Using data from a NASA radar that flew aboard India’s Chandrayaan-1 spacecraft, scientists have detected ice deposits near the moon’s north pole. NASA’s Mini-SAR instrument, a lightweight, synthetic aperture radar, found more than 40 small craters with water ice. The craters range in size from 1 to 9 miles (2 to15 km) in diameter. Although the total amount of ice depends on its thickness in each crater, it’s estimated there could be at least 1.3 trillion pounds (600 million metric tons) of water ice.
The Mini-SAR has imaged many of the permanently shadowed regions that exist at both poles of the Moons. Mini-SAR is a lightweight (less than 10 kg) imaging radar. It uses the polarization properties of reflected radio waves to characterize surface properties. Mini-SAR sends pulses of radar that are left-circular polarized. Typical planetary surfaces reverse the polarization during the reflection of radio waves, so that normal echoes from Mini-SAR are right circular polarized. The ratio of received power in the same sense transmitted (left circular) to the opposite sense (right circular) is called the circular polarization ratio (CPR). Most of the Moon has low CPR, meaning that the reversal of polarization is the norm, but some targets have high CPR. These include very rough, fresh surfaces (such as a young, fresh crater) and ice, which is transparent to radio energy and multiply scatters the pulses, leading to an enhancement in same sense reflections and hence, high CPR. CPR is not uniquely diagnostic of either roughness or ice; the science team must take into account the environment of the occurrences of high CPR signal to interpret its cause.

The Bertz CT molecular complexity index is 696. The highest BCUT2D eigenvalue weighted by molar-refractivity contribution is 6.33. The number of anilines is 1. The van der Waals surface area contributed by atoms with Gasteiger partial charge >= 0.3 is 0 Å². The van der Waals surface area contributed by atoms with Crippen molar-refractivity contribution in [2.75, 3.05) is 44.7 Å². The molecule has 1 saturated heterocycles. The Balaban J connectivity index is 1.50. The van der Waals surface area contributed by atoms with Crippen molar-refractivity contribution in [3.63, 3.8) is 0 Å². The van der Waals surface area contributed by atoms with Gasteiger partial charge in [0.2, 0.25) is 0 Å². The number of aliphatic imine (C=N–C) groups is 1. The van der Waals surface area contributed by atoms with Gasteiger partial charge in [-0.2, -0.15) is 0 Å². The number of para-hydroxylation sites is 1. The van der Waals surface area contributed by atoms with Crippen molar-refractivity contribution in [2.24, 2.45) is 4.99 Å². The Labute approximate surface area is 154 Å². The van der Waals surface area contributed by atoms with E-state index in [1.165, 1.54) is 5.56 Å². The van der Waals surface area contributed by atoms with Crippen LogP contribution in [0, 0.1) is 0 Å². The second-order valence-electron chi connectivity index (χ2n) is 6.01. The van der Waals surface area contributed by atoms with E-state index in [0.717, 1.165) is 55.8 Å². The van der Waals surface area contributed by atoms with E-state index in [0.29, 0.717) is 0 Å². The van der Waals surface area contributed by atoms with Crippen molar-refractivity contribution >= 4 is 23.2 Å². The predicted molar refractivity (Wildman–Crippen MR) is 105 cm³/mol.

Numerous craters near the poles of the Moon have interiors that are in permanent sun shadow. These areas are very cold and water ice is stable there essentially indefinitely. Fresh craters show high degrees of surface roughness (high CPR) both inside and outside the crater rim, caused by sharp rocks and block fields that are distributed over the entire crater area. However, Mini-SAR has found craters near the north pole that have high CPR inside, but not outside their rims. This relation suggests that the high CPR is not caused by roughness, but by some material that is restricted within the interiors of these craters. We interpret this relation as consistent with water ice present in these craters. The ice must be relatively pure and at least a couple of meters thick to give this signature.
The estimated amount of water ice potentially present is comparable to the quantity estimated solely from the previous mission of Lunar Prospector’s neutron data (several hundred million metric tons.)
The Mini-SAR’s findings are being published in the journal Geophysical Research Letters. The results are consistent with recent findings of other NASA instruments and add to the growing scientific understanding of the multiple forms of water found on the moon. The agency’s Moon Mineralogy Mapper discovered water molecules in the moon’s polar regions, while water vapor was detected by NASA’s Lunar Crater Observation and Sensing Satellite, or LCROSS.